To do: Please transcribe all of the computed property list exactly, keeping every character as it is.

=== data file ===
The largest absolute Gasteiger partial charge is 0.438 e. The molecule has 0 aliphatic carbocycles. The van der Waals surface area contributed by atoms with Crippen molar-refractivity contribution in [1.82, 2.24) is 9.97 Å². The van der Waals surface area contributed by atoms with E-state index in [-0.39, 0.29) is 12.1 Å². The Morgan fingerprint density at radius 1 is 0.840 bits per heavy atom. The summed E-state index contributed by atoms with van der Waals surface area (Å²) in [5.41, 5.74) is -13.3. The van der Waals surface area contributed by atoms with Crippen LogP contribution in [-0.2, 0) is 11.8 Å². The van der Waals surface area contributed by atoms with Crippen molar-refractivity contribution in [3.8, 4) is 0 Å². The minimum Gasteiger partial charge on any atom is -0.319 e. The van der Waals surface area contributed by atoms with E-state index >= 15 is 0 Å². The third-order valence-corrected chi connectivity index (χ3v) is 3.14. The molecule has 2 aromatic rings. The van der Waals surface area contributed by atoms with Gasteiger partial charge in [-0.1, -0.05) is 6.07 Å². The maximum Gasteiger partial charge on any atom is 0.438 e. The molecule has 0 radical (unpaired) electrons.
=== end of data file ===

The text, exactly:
The largest absolute Gasteiger partial charge is 0.438 e. The molecule has 0 aliphatic carbocycles. The van der Waals surface area contributed by atoms with Crippen molar-refractivity contribution in [1.82, 2.24) is 9.97 Å². The van der Waals surface area contributed by atoms with E-state index in [-0.39, 0.29) is 12.1 Å². The Morgan fingerprint density at radius 1 is 0.840 bits per heavy atom. The summed E-state index contributed by atoms with van der Waals surface area (Å²) in [5.41, 5.74) is -13.3. The van der Waals surface area contributed by atoms with Crippen LogP contribution in [-0.2, 0) is 11.8 Å². The van der Waals surface area contributed by atoms with Crippen molar-refractivity contribution in [3.8, 4) is 0 Å². The minimum Gasteiger partial charge on any atom is -0.319 e. The van der Waals surface area contributed by atoms with E-state index >= 15 is 0 Å². The third-order valence-corrected chi connectivity index (χ3v) is 3.14. The molecule has 2 aromatic rings. The van der Waals surface area contributed by atoms with Gasteiger partial charge in [-0.1, -0.05) is 6.07 Å². The maximum Gasteiger partial charge on any atom is 0.438 e. The molecule has 0 radical (unpaired) electrons.